ColorEntryCollectionBase.tt file looks
The contents of
As you can see, the templates are very simple - basically just setting it up the key information that is required to generate the template, then including another file - and it is this file that has the true content.
The final piece of the puzzle therefore, was to create my
CollectionBase.ttinclude file. I copied into this my original
base class, then pretty much did a search and replace to replace
hard coded class names to use T4 text blocks. The file is too
big to include in-line in this article, so I've just included
the first few lines to show how the different blocks fit
<#=ClassName#> blocks get replaced with the
ClassName value from the parent
.tt file, as do the
<#=CollectionItemType#> blocks. You can also see the
UsePropertyChanged variable logic I described earlier for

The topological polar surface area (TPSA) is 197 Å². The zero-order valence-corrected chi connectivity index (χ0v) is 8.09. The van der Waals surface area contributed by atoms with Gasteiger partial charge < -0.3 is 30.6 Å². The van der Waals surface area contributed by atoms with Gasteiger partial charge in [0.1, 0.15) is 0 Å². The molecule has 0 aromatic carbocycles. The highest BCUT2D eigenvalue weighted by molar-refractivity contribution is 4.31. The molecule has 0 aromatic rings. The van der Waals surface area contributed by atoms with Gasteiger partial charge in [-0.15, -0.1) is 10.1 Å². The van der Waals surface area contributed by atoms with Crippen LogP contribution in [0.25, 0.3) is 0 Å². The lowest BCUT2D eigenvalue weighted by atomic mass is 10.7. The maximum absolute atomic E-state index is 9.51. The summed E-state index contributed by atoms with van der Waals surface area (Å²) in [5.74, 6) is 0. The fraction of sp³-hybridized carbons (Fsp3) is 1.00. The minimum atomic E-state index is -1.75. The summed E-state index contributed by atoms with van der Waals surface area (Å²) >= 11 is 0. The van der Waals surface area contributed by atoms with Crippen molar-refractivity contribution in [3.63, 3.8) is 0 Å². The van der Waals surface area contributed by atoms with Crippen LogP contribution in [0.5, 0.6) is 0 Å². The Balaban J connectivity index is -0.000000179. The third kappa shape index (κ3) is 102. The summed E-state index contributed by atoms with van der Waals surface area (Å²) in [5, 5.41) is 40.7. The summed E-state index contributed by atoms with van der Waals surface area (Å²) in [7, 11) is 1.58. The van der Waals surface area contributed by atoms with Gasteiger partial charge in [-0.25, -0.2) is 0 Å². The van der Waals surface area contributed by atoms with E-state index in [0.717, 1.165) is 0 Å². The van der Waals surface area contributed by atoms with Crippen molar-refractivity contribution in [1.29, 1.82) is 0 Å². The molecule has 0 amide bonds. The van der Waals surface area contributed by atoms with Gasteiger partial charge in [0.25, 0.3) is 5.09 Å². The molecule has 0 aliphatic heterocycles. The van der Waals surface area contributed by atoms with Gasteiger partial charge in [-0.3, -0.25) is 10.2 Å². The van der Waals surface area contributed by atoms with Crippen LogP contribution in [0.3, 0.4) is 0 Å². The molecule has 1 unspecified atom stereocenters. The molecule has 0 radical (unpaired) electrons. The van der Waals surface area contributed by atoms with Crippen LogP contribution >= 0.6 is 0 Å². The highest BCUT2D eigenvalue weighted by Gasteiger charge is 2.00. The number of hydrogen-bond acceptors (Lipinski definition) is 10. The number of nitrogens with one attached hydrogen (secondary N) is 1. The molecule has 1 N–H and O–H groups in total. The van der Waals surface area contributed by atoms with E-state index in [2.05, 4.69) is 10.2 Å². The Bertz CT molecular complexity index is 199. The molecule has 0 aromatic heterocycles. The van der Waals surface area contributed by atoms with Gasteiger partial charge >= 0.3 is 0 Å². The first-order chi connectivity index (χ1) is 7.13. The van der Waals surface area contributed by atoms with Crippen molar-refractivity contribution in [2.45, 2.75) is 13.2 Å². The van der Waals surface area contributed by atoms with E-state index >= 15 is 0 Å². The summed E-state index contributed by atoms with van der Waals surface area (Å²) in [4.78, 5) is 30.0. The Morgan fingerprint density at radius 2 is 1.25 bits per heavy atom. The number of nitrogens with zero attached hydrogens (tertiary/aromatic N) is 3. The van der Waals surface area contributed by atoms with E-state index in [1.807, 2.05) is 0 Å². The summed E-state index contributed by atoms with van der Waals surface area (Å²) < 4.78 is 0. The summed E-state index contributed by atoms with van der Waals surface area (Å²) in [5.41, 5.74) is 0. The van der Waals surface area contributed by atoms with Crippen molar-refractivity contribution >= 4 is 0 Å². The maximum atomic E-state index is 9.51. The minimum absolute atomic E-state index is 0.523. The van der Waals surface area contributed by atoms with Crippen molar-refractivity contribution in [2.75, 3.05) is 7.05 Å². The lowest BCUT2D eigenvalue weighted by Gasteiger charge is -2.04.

using statement - I used the same functionality in
other places to include entire methods or just extra lines where
Then it was just a case of right clicking the two
.tt files I
created earlier and selecting Run Custom Tool from the
content menu which caused the contents of my two collections to
be fully generated from the template. The only thing left to do
was to then add the custom implementation code to the two main
class definitions and job done.
I also used the same process to create a bunch of standard tests for those collections rather than having to duplicate those too.
Although normally you probably won't need this sort of functionality, the fact that it is built right into Visual Studio and so easy to use is pretty nice. It has certainly solved my collection issue and I'll probably use it again in the future.
While writing this article, I had a quick look around the MSDN documentation and there's plenty of advanced functionality you can use with template generation which I haven't covered, as just the basics were sufficient for me.
Although I haven't included the usual sample download with this article, I think it's straightforward enough that it doesn't need one. The final code will be available on our GitHub page at some point in the future, once I've finished adding more tests, and refactored a whole bunch of extremely awkwardly named classes.
- 2016-03-20 - First published
- 2020-11-21 - Updated formatting